Website popups gone wrong: A mistake to avoid

By Renae Gregoire | Annoying websites

Apr 19
Website popups work, but are you using them wrong?

Here at The Write Idea, I'm all about helping you make life easier for the people who visit your website and read your content -- including content on your website popups.

To that end, here's a lesson learned straight from this morning's browsing session.

The problem: Vague website popups

So ... I'm about to embark on a passion project, something I've always wanted to do but haven't for lack of time, money, whatever.

As a first step, I opened Google and typed in a query on how to do the thing I want to do.

Without giving it away (it's a surprise!), this thing I want to do is something specific, as specific as, say, "How to care for bamboo." (My passion project has nothing to do with bamboo.)

Then, after I entered the query, I began a "new tab opening" spree as I worked through the search results, 

  • Right click. Open in new tab. Read a little. Nope -- not what I'm looking for. "X."
  • Right click. Open in new tab. Read a little. Nope -- not what I'm looking for. "X."
  • Right click. Open in new tab. Read a little. Maybe -- keep this page open to look at later. Back to the search results.
  • Right click. Open in new tab. Start to read. Enter gigantic, annoying website popup.
How not to use entry pop-ups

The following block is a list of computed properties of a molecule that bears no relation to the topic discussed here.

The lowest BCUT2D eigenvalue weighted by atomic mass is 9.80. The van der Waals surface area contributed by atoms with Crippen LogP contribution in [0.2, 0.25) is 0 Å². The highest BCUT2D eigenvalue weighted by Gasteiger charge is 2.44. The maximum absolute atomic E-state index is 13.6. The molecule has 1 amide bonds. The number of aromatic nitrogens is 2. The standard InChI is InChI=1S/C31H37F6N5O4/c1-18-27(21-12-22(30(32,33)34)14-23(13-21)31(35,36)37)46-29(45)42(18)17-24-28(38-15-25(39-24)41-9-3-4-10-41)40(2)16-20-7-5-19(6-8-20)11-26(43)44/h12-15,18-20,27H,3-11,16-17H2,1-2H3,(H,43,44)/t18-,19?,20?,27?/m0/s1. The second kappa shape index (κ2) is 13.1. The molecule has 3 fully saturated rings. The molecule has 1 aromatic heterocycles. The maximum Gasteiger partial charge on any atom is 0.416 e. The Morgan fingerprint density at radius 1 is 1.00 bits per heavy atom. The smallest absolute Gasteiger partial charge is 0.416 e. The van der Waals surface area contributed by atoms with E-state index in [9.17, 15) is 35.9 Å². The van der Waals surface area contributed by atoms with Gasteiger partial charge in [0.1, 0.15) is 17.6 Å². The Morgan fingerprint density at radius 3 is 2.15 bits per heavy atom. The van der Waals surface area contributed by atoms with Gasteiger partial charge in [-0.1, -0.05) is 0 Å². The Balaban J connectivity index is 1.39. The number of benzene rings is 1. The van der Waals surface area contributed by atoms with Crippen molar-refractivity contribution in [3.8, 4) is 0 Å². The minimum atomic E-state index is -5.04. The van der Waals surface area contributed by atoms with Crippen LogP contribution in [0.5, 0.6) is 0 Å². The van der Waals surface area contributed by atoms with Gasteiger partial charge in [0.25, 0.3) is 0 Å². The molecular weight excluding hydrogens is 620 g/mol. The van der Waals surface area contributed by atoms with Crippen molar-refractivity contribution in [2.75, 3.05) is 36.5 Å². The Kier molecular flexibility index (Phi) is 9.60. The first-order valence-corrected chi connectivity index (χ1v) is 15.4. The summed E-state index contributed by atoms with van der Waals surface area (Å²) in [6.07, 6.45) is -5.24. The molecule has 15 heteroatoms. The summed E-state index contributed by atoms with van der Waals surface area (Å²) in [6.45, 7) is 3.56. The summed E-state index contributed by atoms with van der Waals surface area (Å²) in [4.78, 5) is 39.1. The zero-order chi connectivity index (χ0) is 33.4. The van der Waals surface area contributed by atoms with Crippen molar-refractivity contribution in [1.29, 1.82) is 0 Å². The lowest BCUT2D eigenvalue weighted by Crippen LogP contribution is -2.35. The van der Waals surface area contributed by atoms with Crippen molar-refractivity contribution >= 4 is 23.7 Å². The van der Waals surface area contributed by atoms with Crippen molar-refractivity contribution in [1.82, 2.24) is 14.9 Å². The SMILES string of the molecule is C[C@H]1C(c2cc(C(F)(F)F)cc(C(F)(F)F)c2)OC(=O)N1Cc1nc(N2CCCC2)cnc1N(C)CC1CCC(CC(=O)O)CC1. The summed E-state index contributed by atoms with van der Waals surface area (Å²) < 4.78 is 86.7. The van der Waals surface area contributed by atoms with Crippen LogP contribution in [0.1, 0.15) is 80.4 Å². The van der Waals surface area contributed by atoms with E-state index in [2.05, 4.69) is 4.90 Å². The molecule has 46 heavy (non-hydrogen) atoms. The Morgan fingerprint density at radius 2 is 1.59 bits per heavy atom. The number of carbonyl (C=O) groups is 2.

First, can you "feel" how the popup totally interrupted the flow of your reading?

Yeah. It did that to me, too.

Second, as I said, I was searching for a specific thing. Something way more specific than what is offered in the popup.

  • 8 profit-packed video tutorials

Who said I was looking to profit? This has nothing to do with my search!

Why did you interrupt me with this nonsense?

<Take screenshot. Write blog post about incident.>

And now, here we are.

The solution: On-topic website popups that match the content on the page

Look, I understand that website popups work. They work bigly.

But to avoid annoying the people who visit your site, especially people who visit your site through back doors, like search results on long-tail phrases, consider popups directly related to that topic -- the topic of the page the reader just clicked into.

I clicked into a page that talked about a specific "how-to" topic -- a topic totally unrelated to profiting. But the popup offered some nebulous tutorials in a lame attempt to capture my email address.

Sorry, Charlie. 

If you want my email address, you'll have to do better than that.

And you, dear reader, will have to do better to create an exceptional experience for the people who visit YOUR website.


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About the Author

Renae Gregoire is a marketing writer, editor, critical thinker, obsessive questioner, and excellent-results deliverer. Although writing is her talent, empathy is her Super Power; she combines both into a potent formula for creating content experiences that lead more people to YES!

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